I love Maggie – our beautiful black lab. She is the sweetest most lovable dog you will ever meet. She is mellow and well behaved . . . that is until she steps outside into the backyard. Maggie immediately becomes a one-dog Neighborhood Watch and a BAD BARKING CITIZEN! 

While I’m extremely annoyed by Maggie’s barking, I can only imagine how my neighbors feel about it. It’s up to me as a homeowner living in an HOA to get the problem under control. After all, it’s natural for dogs to bark. In fact, I have it on good authority that barking is in their job description. 


If you live in an HOA and are putting up with a bad barking citizen, here are some tips to deal with the problem:


●Prior to going directly to the HOA with your complaint, have a friendly conversation with your neighbors about how their barking dog is affecting your life. Ask them to take the steps necessary to get the barking under control.

●Be real about what constitutes a nuisance. Does a bark or two really disrupt your life or is this a constant, repetitive problem that is affecting the use and enjoyment of your home? 


If the neighborly approach doesn’t work, report the barking nuisance to your HOA. Make sure to log the dates and times the barking was out of control and include this in your complaint. Understand that the covenant enforcement process in an HOA takes time. Typically, an initial letter will go to the offending homeowners outlining the problem and asking them to get their barking dog under control. If the homeowners don’t remedy the problem, generally a second letter will be sent to them. In some cases, this letter will threaten a fine for failing to take action. However, before a fine can be levied the homeowners must have notice and opportunity for a hearing. Also, it’s important to understand that the governing documents must give your HOA authority to act on your complaint. Generally a nuisance provision will be sufficient.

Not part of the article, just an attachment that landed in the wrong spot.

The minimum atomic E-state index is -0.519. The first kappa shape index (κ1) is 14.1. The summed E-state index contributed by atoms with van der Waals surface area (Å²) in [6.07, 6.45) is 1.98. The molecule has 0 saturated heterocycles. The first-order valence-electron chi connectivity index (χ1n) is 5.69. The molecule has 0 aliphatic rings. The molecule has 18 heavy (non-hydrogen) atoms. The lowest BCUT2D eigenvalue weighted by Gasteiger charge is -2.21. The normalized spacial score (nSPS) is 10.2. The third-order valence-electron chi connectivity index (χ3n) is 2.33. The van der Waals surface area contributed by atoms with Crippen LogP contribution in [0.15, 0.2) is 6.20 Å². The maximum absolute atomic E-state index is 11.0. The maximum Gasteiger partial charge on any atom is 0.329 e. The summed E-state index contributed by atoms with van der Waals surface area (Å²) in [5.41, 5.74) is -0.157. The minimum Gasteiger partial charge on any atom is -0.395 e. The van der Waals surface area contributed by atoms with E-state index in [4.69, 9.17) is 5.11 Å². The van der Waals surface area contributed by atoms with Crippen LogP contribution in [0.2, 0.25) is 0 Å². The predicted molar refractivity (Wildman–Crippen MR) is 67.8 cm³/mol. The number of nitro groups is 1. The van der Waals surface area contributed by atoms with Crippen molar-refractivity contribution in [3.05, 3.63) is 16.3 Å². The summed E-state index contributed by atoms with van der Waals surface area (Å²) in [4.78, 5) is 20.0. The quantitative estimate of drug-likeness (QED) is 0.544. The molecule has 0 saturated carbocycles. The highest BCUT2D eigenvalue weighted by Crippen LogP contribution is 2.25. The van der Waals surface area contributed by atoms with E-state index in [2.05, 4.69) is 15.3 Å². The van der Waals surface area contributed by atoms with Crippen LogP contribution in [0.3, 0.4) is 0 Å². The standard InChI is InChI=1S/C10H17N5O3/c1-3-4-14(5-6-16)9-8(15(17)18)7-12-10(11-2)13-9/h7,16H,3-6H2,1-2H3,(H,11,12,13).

●Reporting the problem to local animal control is always a great option. Many times, animal control has more enforcement tools than an HOA. In addition, receiving a visit from local law enforcement can sometimes be the wake-up call homeowners need to take the problem seriously. 


Oh and as for Maggie and her barking, we finally found a solution. Maggie looks quite stylish in her citronella bark collar when standing guard in her backyard. Maggie’s collar is both humane and effective.